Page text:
You might be surprised to find out you already have all the answers. And they might seem really weird, but still be exactly right. For example, when you ask me what postures you should do to help you with your sore hamstring, you’re expecting me to give you a good hamstring stretch. I can do that. But when you ask yourself, you might find your body telling you you just need to read a good book, which seems to have nothing to do with your hamstring but will get you off your feet, give your body some time to rest, and help your body (and BONUS: mind) heal. Go with it.
What do you know about the area of your body that’s giving you trouble?
It’s a sad shame how little most of us know about our own body and how it functions. It’s time to do some learning. Anatomy can be super overwhelming, so start with what’s interesting to you at the moment, aka, the area of the body that’s giving you problems. Get yourself a good anatomy book (see my recommendations below), and read up on the hips or the legs or the spine or the shoulders or whatever. Arm yourself with the knowledge of how your body works and you’ll better understand how to help your body heal better. Read up on the bones, joints, and muscles, as it applies, in the area of your body that needs some love.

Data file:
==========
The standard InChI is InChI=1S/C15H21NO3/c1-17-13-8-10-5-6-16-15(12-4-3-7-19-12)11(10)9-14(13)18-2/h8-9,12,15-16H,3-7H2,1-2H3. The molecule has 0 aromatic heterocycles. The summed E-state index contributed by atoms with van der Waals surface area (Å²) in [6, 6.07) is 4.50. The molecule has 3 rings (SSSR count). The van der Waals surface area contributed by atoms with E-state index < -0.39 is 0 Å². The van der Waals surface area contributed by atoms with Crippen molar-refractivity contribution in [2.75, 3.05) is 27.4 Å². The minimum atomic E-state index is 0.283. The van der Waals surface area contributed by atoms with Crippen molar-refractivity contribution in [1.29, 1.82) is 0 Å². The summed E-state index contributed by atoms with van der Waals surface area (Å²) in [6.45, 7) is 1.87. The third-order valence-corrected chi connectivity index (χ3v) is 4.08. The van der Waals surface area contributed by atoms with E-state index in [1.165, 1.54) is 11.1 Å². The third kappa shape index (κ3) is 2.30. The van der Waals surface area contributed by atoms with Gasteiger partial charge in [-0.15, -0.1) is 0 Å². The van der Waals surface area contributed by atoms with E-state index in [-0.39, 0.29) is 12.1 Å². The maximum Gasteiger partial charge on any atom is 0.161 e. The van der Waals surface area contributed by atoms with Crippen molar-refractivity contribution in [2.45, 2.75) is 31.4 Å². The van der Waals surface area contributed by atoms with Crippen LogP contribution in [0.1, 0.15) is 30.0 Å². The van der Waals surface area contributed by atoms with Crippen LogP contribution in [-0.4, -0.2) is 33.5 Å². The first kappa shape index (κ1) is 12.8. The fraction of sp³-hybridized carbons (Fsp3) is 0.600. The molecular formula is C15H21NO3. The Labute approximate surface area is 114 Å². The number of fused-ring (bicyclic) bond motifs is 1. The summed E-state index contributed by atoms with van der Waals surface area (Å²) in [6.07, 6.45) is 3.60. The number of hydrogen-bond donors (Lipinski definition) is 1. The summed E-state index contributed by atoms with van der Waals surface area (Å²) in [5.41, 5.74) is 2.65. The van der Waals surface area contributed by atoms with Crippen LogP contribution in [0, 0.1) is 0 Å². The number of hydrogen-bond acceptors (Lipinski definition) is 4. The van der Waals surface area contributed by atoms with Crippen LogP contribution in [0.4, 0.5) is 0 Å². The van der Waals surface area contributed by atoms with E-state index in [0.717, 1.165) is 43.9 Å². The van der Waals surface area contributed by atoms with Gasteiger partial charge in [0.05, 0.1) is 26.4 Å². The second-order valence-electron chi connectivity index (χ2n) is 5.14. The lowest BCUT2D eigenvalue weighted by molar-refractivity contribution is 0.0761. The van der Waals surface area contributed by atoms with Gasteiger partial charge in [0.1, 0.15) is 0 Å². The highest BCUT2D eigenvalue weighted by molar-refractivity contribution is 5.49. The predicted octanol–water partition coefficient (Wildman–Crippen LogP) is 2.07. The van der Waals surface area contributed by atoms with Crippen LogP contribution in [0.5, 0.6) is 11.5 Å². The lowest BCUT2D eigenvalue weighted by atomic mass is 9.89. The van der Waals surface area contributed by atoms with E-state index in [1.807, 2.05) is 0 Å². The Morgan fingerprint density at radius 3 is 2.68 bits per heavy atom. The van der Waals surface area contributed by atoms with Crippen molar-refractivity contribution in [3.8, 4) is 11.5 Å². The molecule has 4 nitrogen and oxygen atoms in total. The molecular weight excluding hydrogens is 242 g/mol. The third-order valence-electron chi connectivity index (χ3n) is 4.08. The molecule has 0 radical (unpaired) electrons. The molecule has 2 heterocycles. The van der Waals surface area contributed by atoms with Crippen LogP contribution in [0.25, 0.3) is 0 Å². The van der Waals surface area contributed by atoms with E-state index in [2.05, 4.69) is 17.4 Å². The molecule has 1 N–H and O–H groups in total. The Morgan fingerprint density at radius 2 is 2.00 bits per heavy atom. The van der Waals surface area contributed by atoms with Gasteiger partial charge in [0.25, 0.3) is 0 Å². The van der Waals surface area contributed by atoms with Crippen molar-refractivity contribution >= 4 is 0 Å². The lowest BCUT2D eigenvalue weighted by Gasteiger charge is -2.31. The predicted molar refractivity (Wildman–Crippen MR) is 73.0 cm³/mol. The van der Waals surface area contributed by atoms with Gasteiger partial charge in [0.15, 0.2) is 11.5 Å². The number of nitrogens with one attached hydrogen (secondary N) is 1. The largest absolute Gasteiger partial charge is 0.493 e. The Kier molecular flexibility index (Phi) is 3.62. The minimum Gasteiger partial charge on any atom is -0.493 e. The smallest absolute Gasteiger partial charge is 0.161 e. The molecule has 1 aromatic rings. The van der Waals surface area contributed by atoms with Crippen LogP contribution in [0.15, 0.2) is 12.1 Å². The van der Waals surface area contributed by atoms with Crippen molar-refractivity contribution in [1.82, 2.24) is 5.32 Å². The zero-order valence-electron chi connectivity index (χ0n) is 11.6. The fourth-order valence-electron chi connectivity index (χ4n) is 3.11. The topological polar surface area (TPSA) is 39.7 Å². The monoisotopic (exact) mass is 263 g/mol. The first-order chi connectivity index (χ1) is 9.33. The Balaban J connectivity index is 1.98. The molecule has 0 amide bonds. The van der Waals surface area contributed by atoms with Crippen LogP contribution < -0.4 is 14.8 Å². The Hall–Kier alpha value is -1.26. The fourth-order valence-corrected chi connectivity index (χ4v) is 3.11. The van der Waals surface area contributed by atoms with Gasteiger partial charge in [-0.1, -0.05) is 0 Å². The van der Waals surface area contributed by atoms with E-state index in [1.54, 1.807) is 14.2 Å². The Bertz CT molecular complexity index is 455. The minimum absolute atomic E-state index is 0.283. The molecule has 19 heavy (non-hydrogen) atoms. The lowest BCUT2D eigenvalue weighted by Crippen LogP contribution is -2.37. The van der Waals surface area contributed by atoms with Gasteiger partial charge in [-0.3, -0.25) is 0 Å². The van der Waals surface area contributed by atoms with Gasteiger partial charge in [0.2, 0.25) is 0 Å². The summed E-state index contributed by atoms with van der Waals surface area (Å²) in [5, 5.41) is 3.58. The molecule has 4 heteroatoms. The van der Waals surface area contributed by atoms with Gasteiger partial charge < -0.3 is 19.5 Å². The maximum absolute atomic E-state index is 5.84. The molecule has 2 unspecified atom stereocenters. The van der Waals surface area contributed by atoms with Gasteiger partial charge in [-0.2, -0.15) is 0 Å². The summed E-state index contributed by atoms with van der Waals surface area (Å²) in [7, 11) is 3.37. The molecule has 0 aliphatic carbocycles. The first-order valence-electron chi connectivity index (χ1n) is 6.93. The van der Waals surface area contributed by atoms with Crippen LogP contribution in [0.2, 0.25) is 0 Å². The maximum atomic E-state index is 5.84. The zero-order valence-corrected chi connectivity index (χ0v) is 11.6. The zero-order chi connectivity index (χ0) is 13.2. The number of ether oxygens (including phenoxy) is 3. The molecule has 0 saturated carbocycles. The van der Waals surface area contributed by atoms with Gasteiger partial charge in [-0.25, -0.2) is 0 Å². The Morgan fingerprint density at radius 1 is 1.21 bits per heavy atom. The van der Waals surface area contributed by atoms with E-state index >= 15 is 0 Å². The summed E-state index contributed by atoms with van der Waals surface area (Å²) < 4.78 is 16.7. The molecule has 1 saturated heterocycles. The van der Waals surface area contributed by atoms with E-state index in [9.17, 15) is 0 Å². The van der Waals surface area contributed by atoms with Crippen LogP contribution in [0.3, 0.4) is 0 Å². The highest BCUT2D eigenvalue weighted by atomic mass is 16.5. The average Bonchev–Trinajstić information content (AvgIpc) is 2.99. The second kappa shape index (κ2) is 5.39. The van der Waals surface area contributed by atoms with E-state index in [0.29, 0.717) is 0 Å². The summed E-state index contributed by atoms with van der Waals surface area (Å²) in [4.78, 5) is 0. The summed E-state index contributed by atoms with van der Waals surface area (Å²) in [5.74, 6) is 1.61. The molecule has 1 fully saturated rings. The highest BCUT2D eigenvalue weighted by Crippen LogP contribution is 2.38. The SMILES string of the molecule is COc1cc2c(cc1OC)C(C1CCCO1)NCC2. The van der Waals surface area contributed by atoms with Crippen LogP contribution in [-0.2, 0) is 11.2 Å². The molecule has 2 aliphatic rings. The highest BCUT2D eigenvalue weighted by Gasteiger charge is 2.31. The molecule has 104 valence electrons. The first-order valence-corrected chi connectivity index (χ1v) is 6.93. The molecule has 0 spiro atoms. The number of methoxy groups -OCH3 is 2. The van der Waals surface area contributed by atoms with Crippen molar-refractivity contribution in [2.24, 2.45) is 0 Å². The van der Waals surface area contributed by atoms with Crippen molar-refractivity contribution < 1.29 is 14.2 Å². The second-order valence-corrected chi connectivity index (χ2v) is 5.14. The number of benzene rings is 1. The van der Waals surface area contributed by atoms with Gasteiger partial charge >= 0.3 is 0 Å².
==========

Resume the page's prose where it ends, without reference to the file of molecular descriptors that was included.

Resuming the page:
My three go-to anatomy books these days (they’re yoga-based, except for the first one, so they’re a little more user-friendly then an anatomy textbook for a college course — and cheaper):
- Trail Guide to the Body by Andrew Biel
- Functional Anatomy of Yoga by David Keil (ha, that’s funny, Biel/Keil!)
- Anatomy of Hatha Yoga by H. David Coulter (this one is DENSE, so you have to be committed to enjoy this one)
What makes your issue worse and what makes it better?
Put yourself through your own Direction of Movement Test to figure out which directions of movement make you feel better and which directions of movement make you feel worse. If you aren’t familiar with the directions of movement, at least be able to name what daily movements make you feel better/make you feel worse, for example sitting, standing, lying down, lying on your side, twisting, etc. Then stop doing what makes you feel worse and go back to your anatomy books to figure out what muscles aid in producing that movement.